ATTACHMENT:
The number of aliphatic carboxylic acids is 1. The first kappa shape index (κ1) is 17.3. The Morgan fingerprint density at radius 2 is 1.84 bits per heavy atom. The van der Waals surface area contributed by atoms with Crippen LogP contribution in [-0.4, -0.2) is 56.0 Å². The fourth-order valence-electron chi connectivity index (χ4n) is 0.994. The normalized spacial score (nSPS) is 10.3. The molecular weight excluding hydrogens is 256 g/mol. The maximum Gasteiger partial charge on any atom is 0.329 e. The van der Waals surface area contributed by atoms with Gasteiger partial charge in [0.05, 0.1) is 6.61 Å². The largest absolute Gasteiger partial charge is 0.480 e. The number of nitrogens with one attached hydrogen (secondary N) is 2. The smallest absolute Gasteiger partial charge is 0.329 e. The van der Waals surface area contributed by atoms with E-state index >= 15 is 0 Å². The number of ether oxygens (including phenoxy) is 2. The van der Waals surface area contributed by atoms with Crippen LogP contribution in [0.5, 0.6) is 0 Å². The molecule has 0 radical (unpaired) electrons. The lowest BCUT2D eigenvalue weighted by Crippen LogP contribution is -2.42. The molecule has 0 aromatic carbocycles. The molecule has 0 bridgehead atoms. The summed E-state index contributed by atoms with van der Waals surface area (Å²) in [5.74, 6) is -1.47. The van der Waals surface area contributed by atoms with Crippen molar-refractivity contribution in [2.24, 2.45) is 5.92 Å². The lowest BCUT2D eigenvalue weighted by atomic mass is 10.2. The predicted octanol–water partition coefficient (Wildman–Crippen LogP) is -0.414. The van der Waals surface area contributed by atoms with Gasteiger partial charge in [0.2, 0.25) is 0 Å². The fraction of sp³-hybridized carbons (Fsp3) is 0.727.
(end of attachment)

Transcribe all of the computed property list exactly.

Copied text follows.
The number of aliphatic carboxylic acids is 1. The first kappa shape index (κ1) is 17.3. The Morgan fingerprint density at radius 2 is 1.84 bits per heavy atom. The van der Waals surface area contributed by atoms with Crippen LogP contribution in [-0.4, -0.2) is 56.0 Å². The fourth-order valence-electron chi connectivity index (χ4n) is 0.994. The normalized spacial score (nSPS) is 10.3. The molecular weight excluding hydrogens is 256 g/mol. The maximum Gasteiger partial charge on any atom is 0.329 e. The van der Waals surface area contributed by atoms with Gasteiger partial charge in [0.05, 0.1) is 6.61 Å². The largest absolute Gasteiger partial charge is 0.480 e. The number of nitrogens with one attached hydrogen (secondary N) is 2. The smallest absolute Gasteiger partial charge is 0.329 e. The van der Waals surface area contributed by atoms with E-state index >= 15 is 0 Å². The number of ether oxygens (including phenoxy) is 2. The van der Waals surface area contributed by atoms with Crippen LogP contribution in [0.5, 0.6) is 0 Å². The molecule has 0 radical (unpaired) electrons. The lowest BCUT2D eigenvalue weighted by Crippen LogP contribution is -2.42. The molecule has 0 aromatic carbocycles. The molecule has 0 bridgehead atoms. The summed E-state index contributed by atoms with van der Waals surface area (Å²) in [5.74, 6) is -1.47. The van der Waals surface area contributed by atoms with Crippen molar-refractivity contribution in [2.24, 2.45) is 5.92 Å². The lowest BCUT2D eigenvalue weighted by atomic mass is 10.2. The predicted octanol–water partition coefficient (Wildman–Crippen LogP) is -0.414. The van der Waals surface area contributed by atoms with Gasteiger partial charge in [0.2, 0.25) is 0 Å². The fraction of sp³-hybridized carbons (Fsp3) is 0.727.